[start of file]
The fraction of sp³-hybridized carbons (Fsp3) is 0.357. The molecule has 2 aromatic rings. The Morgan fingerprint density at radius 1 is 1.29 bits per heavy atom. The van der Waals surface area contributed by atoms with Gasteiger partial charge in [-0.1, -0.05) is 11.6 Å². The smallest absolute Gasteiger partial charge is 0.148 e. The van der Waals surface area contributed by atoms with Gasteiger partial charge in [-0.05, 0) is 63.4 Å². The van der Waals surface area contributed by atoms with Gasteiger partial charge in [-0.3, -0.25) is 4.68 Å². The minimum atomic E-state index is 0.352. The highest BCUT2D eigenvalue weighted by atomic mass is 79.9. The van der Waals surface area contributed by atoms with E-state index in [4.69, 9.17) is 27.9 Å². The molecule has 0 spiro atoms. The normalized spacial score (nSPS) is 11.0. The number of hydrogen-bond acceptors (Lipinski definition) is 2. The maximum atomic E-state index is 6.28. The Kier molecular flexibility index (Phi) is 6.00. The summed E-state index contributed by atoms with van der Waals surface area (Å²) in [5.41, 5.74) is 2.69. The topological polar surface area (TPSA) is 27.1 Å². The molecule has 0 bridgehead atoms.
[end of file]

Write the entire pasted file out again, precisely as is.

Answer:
The fraction of sp³-hybridized carbons (Fsp3) is 0.357. The molecule has 2 aromatic rings. The Morgan fingerprint density at radius 1 is 1.29 bits per heavy atom. The van der Waals surface area contributed by atoms with Gasteiger partial charge in [-0.1, -0.05) is 11.6 Å². The smallest absolute Gasteiger partial charge is 0.148 e. The van der Waals surface area contributed by atoms with Gasteiger partial charge in [-0.05, 0) is 63.4 Å². The van der Waals surface area contributed by atoms with Gasteiger partial charge in [-0.3, -0.25) is 4.68 Å². The minimum atomic E-state index is 0.352. The highest BCUT2D eigenvalue weighted by atomic mass is 79.9. The van der Waals surface area contributed by atoms with E-state index in [4.69, 9.17) is 27.9 Å². The molecule has 0 spiro atoms. The normalized spacial score (nSPS) is 11.0. The number of hydrogen-bond acceptors (Lipinski definition) is 2. The maximum atomic E-state index is 6.28. The Kier molecular flexibility index (Phi) is 6.00. The summed E-state index contributed by atoms with van der Waals surface area (Å²) in [5.41, 5.74) is 2.69. The topological polar surface area (TPSA) is 27.1 Å². The molecule has 0 bridgehead atoms.